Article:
LATHROP – Rhonda Rallios loves her dog.
She knows how much simple canine companionship can mean to somebody that is suffering.
And although she didn’t share the love of her dog at the American Cancer Society’s Relay for Life at Valverde Park last weekend – some people undergoing treatment can’t be around animals – she’ll get the chance next weekend when the first annual Lathrop Bark for Life fundraiser kicks off at the community dog park.
Because dogs play an integral part in the lives of those affected by cancer – whether it’s a guide dog, service dog or therapy dog – and their contribution to the general well-being of those that they spend time with can’t be denied.
And dogs get cancer as well.
“I think it’s a great way to introduce a different group of people to what services the American Cancer Society offers,” Rallios said. “I know my children are very attached to their animals and become even more attached to the welfare of those animals when they get cancer. It hurts because our dogs are members of our family.
“They do so much to benefit the lives of the people they touch, so it only seemed fitting that they be featured in an event that raises money for cancer awareness and research.
“The comfort that these animals provide to people that are going through treatment is very touching, and that’s one of the things that we’re planning on celebrating.”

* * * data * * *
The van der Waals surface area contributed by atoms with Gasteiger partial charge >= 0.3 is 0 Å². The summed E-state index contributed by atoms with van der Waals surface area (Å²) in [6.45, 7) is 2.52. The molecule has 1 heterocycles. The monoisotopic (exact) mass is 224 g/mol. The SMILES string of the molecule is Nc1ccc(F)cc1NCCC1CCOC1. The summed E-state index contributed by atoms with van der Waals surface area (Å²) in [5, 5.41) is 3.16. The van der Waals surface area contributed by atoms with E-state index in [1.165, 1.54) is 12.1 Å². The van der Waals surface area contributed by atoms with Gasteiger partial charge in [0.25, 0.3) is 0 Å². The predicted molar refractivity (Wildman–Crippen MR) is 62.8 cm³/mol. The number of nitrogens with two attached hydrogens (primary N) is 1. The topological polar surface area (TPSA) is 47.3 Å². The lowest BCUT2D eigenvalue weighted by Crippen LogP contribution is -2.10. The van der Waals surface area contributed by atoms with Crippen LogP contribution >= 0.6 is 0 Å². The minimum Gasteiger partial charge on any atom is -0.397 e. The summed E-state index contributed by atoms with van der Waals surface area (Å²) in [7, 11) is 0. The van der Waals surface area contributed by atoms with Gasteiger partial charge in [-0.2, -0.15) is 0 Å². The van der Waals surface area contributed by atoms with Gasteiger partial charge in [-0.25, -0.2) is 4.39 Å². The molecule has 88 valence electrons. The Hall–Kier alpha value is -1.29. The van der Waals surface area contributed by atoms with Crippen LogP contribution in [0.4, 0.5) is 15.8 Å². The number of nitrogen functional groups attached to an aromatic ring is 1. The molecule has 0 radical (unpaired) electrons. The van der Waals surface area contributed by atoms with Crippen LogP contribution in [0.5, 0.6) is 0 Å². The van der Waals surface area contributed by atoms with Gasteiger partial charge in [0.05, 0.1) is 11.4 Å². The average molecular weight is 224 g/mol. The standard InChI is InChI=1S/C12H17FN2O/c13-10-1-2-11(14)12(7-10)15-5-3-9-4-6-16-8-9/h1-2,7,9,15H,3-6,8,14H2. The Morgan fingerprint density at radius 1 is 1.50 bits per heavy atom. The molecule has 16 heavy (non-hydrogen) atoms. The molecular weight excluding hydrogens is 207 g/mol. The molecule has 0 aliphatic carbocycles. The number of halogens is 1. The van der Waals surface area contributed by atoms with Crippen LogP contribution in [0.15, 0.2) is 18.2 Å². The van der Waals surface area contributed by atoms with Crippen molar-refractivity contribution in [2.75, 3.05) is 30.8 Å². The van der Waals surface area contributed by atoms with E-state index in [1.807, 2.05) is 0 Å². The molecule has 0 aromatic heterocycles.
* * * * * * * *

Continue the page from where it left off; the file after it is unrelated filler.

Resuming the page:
The event will take place on Saturday, Aug. 24, at Mossdale Landing Community Park from 11 a.m. to 2 p.m. Registration will be $10, and multi-dog discounts will be available. Those that participate will also be asked to get pledges to help support the ongoing activities of the American Cancer Society.
Rallios said that the idea behind the event was born out of a simple discussion amongst her fellow Lathrop Sunrise Rotarians on how to benefit Lathrop’s larger ACS fundraiser, the Relay for Life.
They started a committee to look into it, and it didn’t take long before Bark for Life – an already established ACS event, was the direction they wanted to go.
By doing something that’s relatively new, Rallios – the chairperson for the event – felt that it would be fresh enough to draw people who hadn’t ever participated in a relay-type event while at the same time capturing that Lathrop Relay crowd that supports the organization wholeheartedly.
Dogs, however, can’t walk for 24 hours straight. So a trimmed-down three-hour event that incorporated some of the highlights of the larger undertaking – including the emotional Luminaria ceremony – was the way that the committee decided to go.
“When we’re talking about dogs and what it is that they do for people with cancer, it brings a smile to my face – I’m smiling right now as I’m talking about it,” she said. “It just provides a very warm feeling, and that’s what I’m hoping to capture.”
Those who want more information about the event can search for “Lathrop Bark for Life” on Google to find the webpage or can call Rallios at (209) 495-0299.
To contact Jason Campbell, email email@example.com or call (209) 249-3544.